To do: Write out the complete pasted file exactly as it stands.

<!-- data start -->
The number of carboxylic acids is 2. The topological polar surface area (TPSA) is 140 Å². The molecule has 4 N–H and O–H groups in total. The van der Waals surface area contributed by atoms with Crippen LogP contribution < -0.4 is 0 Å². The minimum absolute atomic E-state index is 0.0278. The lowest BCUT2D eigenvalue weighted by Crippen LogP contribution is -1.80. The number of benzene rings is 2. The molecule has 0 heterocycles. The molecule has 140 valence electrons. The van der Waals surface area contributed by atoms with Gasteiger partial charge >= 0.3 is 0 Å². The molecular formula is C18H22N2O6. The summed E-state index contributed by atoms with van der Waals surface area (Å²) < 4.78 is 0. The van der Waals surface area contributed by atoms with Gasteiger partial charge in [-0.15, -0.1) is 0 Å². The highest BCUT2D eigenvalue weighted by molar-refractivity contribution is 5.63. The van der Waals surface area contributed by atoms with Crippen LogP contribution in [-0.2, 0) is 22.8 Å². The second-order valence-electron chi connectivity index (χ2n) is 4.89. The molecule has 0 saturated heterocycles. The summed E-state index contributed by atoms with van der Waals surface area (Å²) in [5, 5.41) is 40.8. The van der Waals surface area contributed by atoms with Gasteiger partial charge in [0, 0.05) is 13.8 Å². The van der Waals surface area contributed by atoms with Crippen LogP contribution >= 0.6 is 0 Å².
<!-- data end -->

The number of carboxylic acids is 2. The topological polar surface area (TPSA) is 140 Å². The molecule has 4 N–H and O–H groups in total. The van der Waals surface area contributed by atoms with Crippen LogP contribution < -0.4 is 0 Å². The minimum absolute atomic E-state index is 0.0278. The lowest BCUT2D eigenvalue weighted by Crippen LogP contribution is -1.80. The number of benzene rings is 2. The molecule has 0 heterocycles. The molecule has 140 valence electrons. The van der Waals surface area contributed by atoms with Gasteiger partial charge >= 0.3 is 0 Å². The molecular formula is C18H22N2O6. The summed E-state index contributed by atoms with van der Waals surface area (Å²) < 4.78 is 0. The van der Waals surface area contributed by atoms with Gasteiger partial charge in [-0.15, -0.1) is 0 Å². The highest BCUT2D eigenvalue weighted by molar-refractivity contribution is 5.63. The van der Waals surface area contributed by atoms with Crippen LogP contribution in [-0.2, 0) is 22.8 Å². The second-order valence-electron chi connectivity index (χ2n) is 4.89. The molecule has 0 saturated heterocycles. The summed E-state index contributed by atoms with van der Waals surface area (Å²) in [5, 5.41) is 40.8. The van der Waals surface area contributed by atoms with Gasteiger partial charge in [0, 0.05) is 13.8 Å². The van der Waals surface area contributed by atoms with Crippen LogP contribution >= 0.6 is 0 Å².